• August 16, 2017: After quite a bit of radio silence, we finally got word that our license had been officially approved! We expected a bit of a delay due to the summer holidays and the fact that we had made clear that we could not accept any placements until after I came back from Europe at the end of August. There was no reason for approval of our license to be a priority over other families who would take a placement immediately.

And that’s it! The entire process took I think 116 days from the “official start date” on April 14. We could have gotten licensed much faster had I not been traveling so much and we had been able to go to training sooner, but there was no rush for us. Overall, my impression of the South Carolina DSS licensing process has been extremely positive. They have really been on it every step of the way and communicated effectively and quickly. We never felt rushed through the process and we have been supported every step of the way thus far. Of course, I guess this is the easy part, but so far, so good!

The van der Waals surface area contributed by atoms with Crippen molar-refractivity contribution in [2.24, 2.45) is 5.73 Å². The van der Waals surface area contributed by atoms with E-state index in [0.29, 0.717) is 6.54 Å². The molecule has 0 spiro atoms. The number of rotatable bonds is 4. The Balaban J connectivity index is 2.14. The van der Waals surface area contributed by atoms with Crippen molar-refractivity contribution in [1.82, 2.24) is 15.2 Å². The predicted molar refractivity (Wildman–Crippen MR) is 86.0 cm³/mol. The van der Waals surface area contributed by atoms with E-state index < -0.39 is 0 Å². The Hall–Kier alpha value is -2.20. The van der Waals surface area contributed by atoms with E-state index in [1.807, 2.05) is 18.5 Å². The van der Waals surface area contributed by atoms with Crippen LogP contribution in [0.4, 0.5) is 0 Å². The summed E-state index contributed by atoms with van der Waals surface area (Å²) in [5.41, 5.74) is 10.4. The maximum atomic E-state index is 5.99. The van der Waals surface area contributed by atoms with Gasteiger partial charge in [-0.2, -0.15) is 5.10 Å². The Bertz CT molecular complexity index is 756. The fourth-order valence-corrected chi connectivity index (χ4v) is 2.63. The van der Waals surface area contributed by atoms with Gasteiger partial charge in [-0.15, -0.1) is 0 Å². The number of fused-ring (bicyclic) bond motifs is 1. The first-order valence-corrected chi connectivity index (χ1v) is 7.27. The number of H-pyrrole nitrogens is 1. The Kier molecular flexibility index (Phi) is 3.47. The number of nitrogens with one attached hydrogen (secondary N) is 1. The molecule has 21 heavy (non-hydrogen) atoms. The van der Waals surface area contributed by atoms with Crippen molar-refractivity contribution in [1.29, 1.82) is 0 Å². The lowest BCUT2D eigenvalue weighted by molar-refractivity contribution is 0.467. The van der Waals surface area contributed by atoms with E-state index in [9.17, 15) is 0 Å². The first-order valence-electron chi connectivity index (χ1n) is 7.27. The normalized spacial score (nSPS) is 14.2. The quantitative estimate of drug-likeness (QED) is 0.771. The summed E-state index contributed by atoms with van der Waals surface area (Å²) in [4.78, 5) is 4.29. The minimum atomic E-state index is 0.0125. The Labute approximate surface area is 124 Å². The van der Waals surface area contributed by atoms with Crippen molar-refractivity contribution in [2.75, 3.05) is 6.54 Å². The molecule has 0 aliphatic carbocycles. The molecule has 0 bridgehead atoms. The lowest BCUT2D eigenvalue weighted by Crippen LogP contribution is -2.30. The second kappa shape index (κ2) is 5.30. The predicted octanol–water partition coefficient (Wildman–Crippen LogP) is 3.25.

Next, we will have a meeting with our assigned placement coordinator, who acts as a support system for us as foster parents. She will help facilitate matches for placements and is there as a resource for us when we have questions or concerns. She is a foster parent as well, so she is going to be giving us lots of suggestions and tips from that side of the coin. After that meeting, we could receive a placement at any time! I’ll write more about the placement process once I’ve experienced it.

LEAVE A COMMENT: What questions do you have about the foster care licensing process?

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19 thoughts on “Foster Care: The Licensing Process

  1. That’s amazing! I am so stinking happy for you guys. I live in MD and have been considering fostering for about a year now. I was filling out the application and got stuck on finding a backup care giver. No one I know is interested. A friend of mine who is adopting suggested joining a foster care support group to find like-minded people. We will see, it’s still in my heart, but the process here is so long and arduous.